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New facility in Howard County aims to end homelessness

New facility in Howard County aims to end homelessness and fill 'service silos'

A homeless man clad in faded jeans and a worn olive green sweatshirt asks car passengers waiting at a red light for help at Guilford Road in Jessup, just a quarter of a mile from the site for a new facility intended to tackle homelessness.

It's a sight Jessup resident Lillian Allen, who has lived in a white house jutting up against site, has grown accustomed to after living in the area for nearly 57 years.

"Something has to change," Allen said. "We're just waiting to see how the center rolls out."

Intended to tackle homelessness in one of the wealthiest counties in the nation, the three-story building will include 35 high-efficiency apartments for the homeless.The center, called the Leola Dorsey Community Resource Center, is expected to be completed by summer 2017 and will replace the Day Resource Center near the Jessup-Laurel border, which provides warm meals, counseling and medical exams to homeless people.

Elected officials and local leaders lauded the new center as a method to tackle homelessness head-on at a groundbreaking on Wednesday.

"This is the kind of project that defines a community. This says something about who we are," said state Sen. Guy Guzzone.

The center is named after Leola Dorsey, an iconic civil rights activist and leader in Howard County, who grew up down the road from the site and fought for the rights of the county's African American residents. In 1947, Dorsey was president of the newly formed chapter of the National Association for the Advancement of Colored People, among other community organizations.

Her son, Charles Dorsey, a retired school administrator, said Wednesday's groundbreaking "means the world" to their family.

"Younger people will appreciate what she's done: Her civic activity and her interest in her church, the college, and all of the things she lived for. Everything she did, she gave her best, for all that she did," said Dorsey.

Howard County Executive Allan Kittleman lauded Dorsey's work. "I remember Leola always told me she zigs and she zags. This thing has been zigging and zagging … but because Leola was there for us whenever we needed her, we will be there for those in need of us."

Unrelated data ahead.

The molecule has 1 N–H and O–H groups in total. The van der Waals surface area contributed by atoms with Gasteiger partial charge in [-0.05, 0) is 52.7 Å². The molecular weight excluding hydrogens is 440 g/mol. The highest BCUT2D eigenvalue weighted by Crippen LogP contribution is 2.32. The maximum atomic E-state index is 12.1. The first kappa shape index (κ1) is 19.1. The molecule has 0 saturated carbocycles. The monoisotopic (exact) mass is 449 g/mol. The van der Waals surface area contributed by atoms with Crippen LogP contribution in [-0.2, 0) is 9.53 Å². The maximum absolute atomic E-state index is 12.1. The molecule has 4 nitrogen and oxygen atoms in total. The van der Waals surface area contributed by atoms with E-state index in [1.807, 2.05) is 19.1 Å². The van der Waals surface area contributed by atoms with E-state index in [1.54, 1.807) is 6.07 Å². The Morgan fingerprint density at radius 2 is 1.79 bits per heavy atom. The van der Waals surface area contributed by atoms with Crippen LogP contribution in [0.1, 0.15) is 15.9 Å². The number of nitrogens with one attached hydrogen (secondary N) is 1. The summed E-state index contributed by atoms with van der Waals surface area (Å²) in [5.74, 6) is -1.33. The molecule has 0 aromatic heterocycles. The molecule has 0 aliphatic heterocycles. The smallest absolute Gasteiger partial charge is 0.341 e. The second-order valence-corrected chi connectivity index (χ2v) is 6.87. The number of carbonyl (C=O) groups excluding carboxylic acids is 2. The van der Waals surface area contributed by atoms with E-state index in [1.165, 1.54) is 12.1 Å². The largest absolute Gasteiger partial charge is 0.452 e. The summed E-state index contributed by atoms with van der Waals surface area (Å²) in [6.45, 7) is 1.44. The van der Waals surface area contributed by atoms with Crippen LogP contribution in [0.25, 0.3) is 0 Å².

Long time coming

The current Day Resource Center was Joe Wilmott's brainchild. The new location provides a much-needed opportunity to address the current center's scramble for space, Wilmott said.

"Our most important role is not in the food and the clothing and the laundry. Our most important role is providing a link to those who don't have the skills, the transportation, the communication and the trust in the system," Wilmott said.

"It's a platform for them to lead their lives. It comes down to space. With more, we're able to attract even more services and agencies to provide services to those in need," said Wilmott.

The idea for the new center grows out of a recommendation from the county's Plan to End Homelessness in 2010, which outlines goals for the county in tackling situational homeless — which occurs when stable individuals and families cannot afford housing due to job loss, injury or another disaster — and chronic homelessness, which often involves individuals with mental illness and substance abuse problems.

The county, according to the report, has primarily struggled with situational homeless.

Plans to build a new space for the resource center have a beleaguered history.

A proposal for a center in Jessup drew ire from some residents two years ago, who said their communities were being unfairly tapped as a hotspot for homeless resources. Under former County Executive Ken Ulman, the county abandoned original plans to build a facility on the Beechcrest Mobile Home Park on Route 1 near Whiskey Bottom Road after resident pushback.

The new center's developer is Volunteers of America Chesapeake, a faith-based health and human services nonprofit. The project is being funded by organizations like the Maryland Department of Housing and Community Development, the Federal Home Loan Bank, the Howard County Housing Commission, the county government and state bond funds.

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